Saturday, August 2, 2014

Chapitre Deux

…And now begins the next adventure. Stay tuned for future blogs about life in MOROCCO!!!!

In just a couple more weeks, Ivy and I will embark on the next leg of our world domination. This time around we have signed on for a two year stint in Casablanca, Morcocco. Ohhhh! Like the movie?! Well not really, as it was filmed in LA and is a fictitious representation. But YES, Humphrey Bogart will be there.

Morocco, as we have gathered, is almost 100% Muslim, speaks either Moroccan Arabic or French, Middle Eastern/Mediterranean influenced food, and home to the Sahara and the Atlas Mountains. Casablanca is on the ocean and appears to get pretty awesome weather, similar to maybe San Diego. But you can Google it. Better, more personal descriptions to come.
This time around we will be teaching in an international school and hopefully save a little money. Our school is described as 60% Moroccan kids, with a broad worldly mix for the remaining 50%. As you can tell I will be teaching Math (6th and 8th grade) and Science (6th). Ivy will be teaching 3rd grade. Upon arrival we will be cramming into the old school building to wait for the new school to finish. I am looking forward to teaching a manageable 30ish kids per class instead of the 60+ I had in Sierra Leone.

Preparations are under way, as we downsize, practice pack, and finish out Level 1 Rosetta Stone French! Au revoir!

Wednesday, July 16, 2014

The Mythical Picathartes



April 30th, 2012

Last Thursday, after a long bout with Giardia and a heavy dose of meds, I scrambled myself together for what would end up being one of my greatest adventures. I had received a call from Kenneth Gbengba, a local Sierra Leonean guide and bird enthusiast, informing me that there was a small group heading into the Gola Rainforest in search of the mythical Picathartes. The Picathartes, or Bald Headed Rock Crow, is a unique looking bird that builds mud nests off the side of large rock faces, and is endemic to West Africa. I gladly accepted.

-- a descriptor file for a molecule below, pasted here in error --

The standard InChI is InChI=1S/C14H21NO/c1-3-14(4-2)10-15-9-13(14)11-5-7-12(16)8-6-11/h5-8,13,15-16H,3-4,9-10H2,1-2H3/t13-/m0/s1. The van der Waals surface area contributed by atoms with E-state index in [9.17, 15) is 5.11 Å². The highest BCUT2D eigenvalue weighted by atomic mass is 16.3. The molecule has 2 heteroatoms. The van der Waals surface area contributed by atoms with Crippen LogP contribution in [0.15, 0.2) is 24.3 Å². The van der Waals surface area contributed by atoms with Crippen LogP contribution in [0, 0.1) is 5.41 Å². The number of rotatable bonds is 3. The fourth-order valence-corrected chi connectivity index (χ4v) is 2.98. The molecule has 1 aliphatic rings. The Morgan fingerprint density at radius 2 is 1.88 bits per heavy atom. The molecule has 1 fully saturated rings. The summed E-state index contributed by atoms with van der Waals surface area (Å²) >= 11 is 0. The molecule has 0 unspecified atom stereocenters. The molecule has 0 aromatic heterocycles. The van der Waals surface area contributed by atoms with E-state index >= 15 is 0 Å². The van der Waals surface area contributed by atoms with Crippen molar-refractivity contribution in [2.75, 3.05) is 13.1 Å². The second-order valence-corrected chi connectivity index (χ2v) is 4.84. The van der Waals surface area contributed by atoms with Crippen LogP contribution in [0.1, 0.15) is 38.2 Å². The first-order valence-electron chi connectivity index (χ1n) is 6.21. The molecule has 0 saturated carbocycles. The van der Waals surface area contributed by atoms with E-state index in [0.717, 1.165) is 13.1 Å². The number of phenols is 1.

I quickly hopped into a taxi to Kenema, the nearest big city and home to the Gola Rainforest, to go to the bank and try to meet Kenneth in person. I met him at an Indian supermarket and discussed prices and logistics. Kenneth turned out to be a decently tall and hefty man from Kono district that spoke with perfect English, and proved to be very intelligent and opinionated. He took me to his good friends house around the side of the Gola office to where I we would be spending the night. Our departure was very early so I needed to stay nearby. After a few hours of chatting and entertaining children with my crazy white man antics, I retired to my tent in the middle of the compound. To my astonishment and annoyance I found rocks jutting every which way under my sleeping bag. It was going to be a long night.
            After endlessly tossing around in fragments of sleep on what felt like a skeleton, I awoke around six am to get my stuff together and meet the couple I would be joining. After being described as a British couple going bird watching for the girl’s birthday, I expected to walk into an older couple of dorks, but was surprised to find two young whipper-snappers like myself. Katie, who would be turning twenty five, was from Scotland and easily six feet tall. Her boyfriend Grant hailed from South Africa, and was probably five feet and a few inches. Initially I had a hard time understanding them but as time went on and the morning wore off of me it became easier. We shared a breakfast of bread with butter and coffee in a bowl. As soon as we finished getting acquainted we set off.